8 of 13 people found the following review helpful
Nice try, but the writing is a bit muddled in places.,
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This review is from: Understand Psychology: Teach Yourself (Paperback)
The content is extremely interesting.
The level of detail is just right for the layperson who knows little or nothing about psychology.
Sometimes the research is summarised a little too briefly, and this can make it a bit hard to understand.
Poorly edited in places.
This book needs a thorough read through by a good editor. Unfortunately, in places, the text gets a bit muddled. The main mistakes are wrong words and paragraphs that just don't make logical sense.
Pages 58-59 alone contain three mistakes:
"Using these eight emotions as the basis for further research, Argyle and Crossland concluded that they could be distilled into four basic dimensions. The first of these dimensions is involvement - how involved we are in what we are doing. When we are having a quiet drink with friends, we tend to be less absorbed that if we were reading a good book or solving an important personal problem. We take things more lightly, and don't plunge into them as deeply."
So, sentences 1, 2 and 3 are fine. But how does sentence 4 fit with the previous text? It would have been better to say something like: "We take some things more lightly and plunge into others more deeply."
There's another mistake in the next paragraph:
"The second dimension is potency - how effective we feel ourselves to be. Some experiences require us to use our abilities fully, in order to achieve success, and those can be very satisfying. But other equally pleasant experiences, like socialising with friends or going to the cinema or a music concert, don't require the same kind of personal effectiveness. That type of experience simply isn't relevant when we are socialising with friends or going to the cinema or a music concert. So, positive emotions can vary depending on how much they involve a feeling of potency on our part."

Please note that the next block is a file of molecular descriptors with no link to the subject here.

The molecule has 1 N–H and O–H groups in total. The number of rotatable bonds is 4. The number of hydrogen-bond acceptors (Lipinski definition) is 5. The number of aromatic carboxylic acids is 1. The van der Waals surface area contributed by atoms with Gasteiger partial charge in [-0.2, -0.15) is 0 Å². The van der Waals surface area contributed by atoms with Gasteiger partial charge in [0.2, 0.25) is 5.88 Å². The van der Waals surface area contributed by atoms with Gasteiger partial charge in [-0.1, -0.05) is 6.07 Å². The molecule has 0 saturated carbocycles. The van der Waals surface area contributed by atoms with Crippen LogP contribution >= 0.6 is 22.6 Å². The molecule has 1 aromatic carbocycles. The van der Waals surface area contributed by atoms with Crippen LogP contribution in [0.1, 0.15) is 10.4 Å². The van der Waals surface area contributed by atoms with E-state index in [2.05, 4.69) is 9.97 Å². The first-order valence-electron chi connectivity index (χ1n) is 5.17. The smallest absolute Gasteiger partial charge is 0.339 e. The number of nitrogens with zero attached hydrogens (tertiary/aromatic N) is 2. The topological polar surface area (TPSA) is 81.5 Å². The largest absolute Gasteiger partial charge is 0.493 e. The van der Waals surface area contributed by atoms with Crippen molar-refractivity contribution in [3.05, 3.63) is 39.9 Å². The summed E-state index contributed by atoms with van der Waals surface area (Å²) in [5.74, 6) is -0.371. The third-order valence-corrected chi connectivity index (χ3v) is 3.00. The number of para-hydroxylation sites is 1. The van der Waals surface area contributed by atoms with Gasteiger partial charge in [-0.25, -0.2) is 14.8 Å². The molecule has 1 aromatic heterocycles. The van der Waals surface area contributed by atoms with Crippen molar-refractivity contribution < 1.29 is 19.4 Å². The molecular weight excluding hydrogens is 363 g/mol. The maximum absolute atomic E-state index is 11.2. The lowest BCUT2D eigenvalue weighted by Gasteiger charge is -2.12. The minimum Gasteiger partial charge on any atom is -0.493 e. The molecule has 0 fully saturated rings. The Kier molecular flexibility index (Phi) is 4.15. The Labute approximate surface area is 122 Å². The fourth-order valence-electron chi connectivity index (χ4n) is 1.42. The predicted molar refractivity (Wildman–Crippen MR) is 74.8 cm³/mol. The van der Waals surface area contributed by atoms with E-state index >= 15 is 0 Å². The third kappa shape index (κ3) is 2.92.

Sentences 1-3 are fine. But sentence 4 doesn't make sense. I think the text should say: "That type of *effectiveness*...". Also, in my view, sentence 4 is repeating the point made in sentence 3 and therefore sentence 4 could have been cut from the text.
There is another, similar mistake two paragraphs later:
"The fourth dimension is intensity. Some experiences are really quite lightweight: having a hot bath or watching a TV thriller are pleasant, but they are not desperately serious activities. Some positive emotions, though, produce much deeper emotions, such as solving an important personal problem, getting on with loved ones, or feeling overwhelmed by the beauty of nature."
Sentences 1 and 2 are fine. But sentence 3 doesn't make sense. The three examples given are not of emotions; they are examples of experience. I think the text should read: "Some positive *experiences*, though, ...". (This also fits with the previous paragraph, not shown here, which also references positive experiences.)
Maybe I'm being really fussy, but after reading nearly 60 pages of this sort of thing, and finding 3 mistakes in 4 consecutive paragraphs, it starts to get rather annoying.
I guess I will struggle on, as I do find the book interesting and I quite like the style of writing - it is fresh, brief and full of enthusiasm. I really hope the author or publisher don't react badly to my comments, and instead I hope that they find a good editor to check the book before its next edition.